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Author Friebel, Guido ♦ Raith, Michael
Source EconStor
Content type Text
Publisher Institute for the Study of Labor (IZA)
File Format PDF
Language English
Subject Domain (in DDC) Social sciences ♦ Economics
Subject Keyword theory of the firm ♦ coordination ♦ authority ♦ incentives ♦ strategic information transmission ♦ Organizational Behavior; Transaction Costs; Property Rights ♦ Asymmetric and Private Information; Mechanism Design ♦ Firm Organization and Market Structure ♦ Personnel Economics: Compensation and Compensation Methods and Their Effects
Abstract We develop a theory of firm scope in which integrating two firms into one facilitates the allocation of resources, but leads to weaker incentives for effort, compared with non-integration. Our theory makes minimal assumptions about the underlying agency problem. Moreover, the benefits and costs of integration originate from the same problem to allocate resources efficiently, the integrated firm's top management must obtain information about the possible use of resources from division managers. The division managers' job is to create profitable investment projects. Giving the managers incentives to do so biases them endogenously towards their own divisions, and gives them a motive to overstate the quality of their projects in order to receive more resources. We show that paying managers based on firm performance in addition to individual performance can establish truthful upward communication, but creates a free-rider problem and raises the cost of inducing effort. This effect exists even though with perfect information, centralized resource allocation would improve the managers' incentives. The resulting tradeoff between a better use of resources and diminished incentives for effort determines whether integration or non-integration is optimal. Our theory thus provides a simple answer to Williamson's selective-intervention puzzle concerning the limits of firm size and scope. In addition, we provide an incentive-based argument for the prevalence of hierarchically structured firms in which higher-level managers coordinate the actions of lower-level managers.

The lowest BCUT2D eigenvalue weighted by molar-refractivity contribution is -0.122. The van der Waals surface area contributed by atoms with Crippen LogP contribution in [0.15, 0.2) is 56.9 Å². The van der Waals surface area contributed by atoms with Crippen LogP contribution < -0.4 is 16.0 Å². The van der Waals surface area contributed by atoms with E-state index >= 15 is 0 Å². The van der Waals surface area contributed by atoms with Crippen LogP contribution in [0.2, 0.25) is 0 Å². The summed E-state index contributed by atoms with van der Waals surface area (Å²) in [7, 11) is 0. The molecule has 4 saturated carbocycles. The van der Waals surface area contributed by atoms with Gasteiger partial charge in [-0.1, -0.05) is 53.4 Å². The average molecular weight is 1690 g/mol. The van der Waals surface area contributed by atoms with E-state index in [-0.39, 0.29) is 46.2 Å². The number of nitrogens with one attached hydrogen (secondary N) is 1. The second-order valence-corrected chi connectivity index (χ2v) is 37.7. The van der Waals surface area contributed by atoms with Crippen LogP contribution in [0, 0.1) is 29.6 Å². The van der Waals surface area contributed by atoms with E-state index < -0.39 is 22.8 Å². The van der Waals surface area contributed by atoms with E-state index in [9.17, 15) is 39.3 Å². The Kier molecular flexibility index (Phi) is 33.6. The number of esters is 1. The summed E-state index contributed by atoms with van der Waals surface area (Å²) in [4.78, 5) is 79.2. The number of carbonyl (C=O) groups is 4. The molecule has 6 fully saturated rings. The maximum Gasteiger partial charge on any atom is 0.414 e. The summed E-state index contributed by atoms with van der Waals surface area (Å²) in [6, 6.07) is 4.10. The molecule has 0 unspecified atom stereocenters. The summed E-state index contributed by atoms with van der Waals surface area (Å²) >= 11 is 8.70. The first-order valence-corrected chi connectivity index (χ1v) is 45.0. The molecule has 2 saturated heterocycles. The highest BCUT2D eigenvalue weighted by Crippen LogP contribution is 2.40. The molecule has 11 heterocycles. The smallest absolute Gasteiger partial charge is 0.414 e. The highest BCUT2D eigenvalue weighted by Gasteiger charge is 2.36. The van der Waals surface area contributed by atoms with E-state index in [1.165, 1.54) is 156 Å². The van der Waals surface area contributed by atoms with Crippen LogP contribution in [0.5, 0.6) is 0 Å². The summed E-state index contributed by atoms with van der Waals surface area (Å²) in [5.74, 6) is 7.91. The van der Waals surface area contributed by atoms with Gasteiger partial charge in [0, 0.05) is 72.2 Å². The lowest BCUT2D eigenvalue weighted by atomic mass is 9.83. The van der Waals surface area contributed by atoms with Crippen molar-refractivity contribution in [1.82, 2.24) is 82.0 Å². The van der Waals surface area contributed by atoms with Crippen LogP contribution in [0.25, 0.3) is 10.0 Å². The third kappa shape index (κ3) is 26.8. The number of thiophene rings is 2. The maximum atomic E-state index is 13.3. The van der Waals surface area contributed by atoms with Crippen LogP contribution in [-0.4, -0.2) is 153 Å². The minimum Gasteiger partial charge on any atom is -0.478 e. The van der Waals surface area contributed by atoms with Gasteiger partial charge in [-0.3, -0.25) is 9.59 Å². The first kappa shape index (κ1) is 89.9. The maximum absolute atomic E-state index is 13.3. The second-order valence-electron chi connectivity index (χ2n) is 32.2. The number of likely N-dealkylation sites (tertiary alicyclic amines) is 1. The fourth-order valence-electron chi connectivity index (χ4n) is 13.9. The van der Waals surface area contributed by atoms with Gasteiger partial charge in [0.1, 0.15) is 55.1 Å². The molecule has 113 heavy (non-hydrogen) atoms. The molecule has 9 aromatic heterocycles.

Part of series IZA Discussion Papers x2249
Learning Resource Type Article
Publisher Date 2006-01-01
Publisher Place Bonn
Rights Holder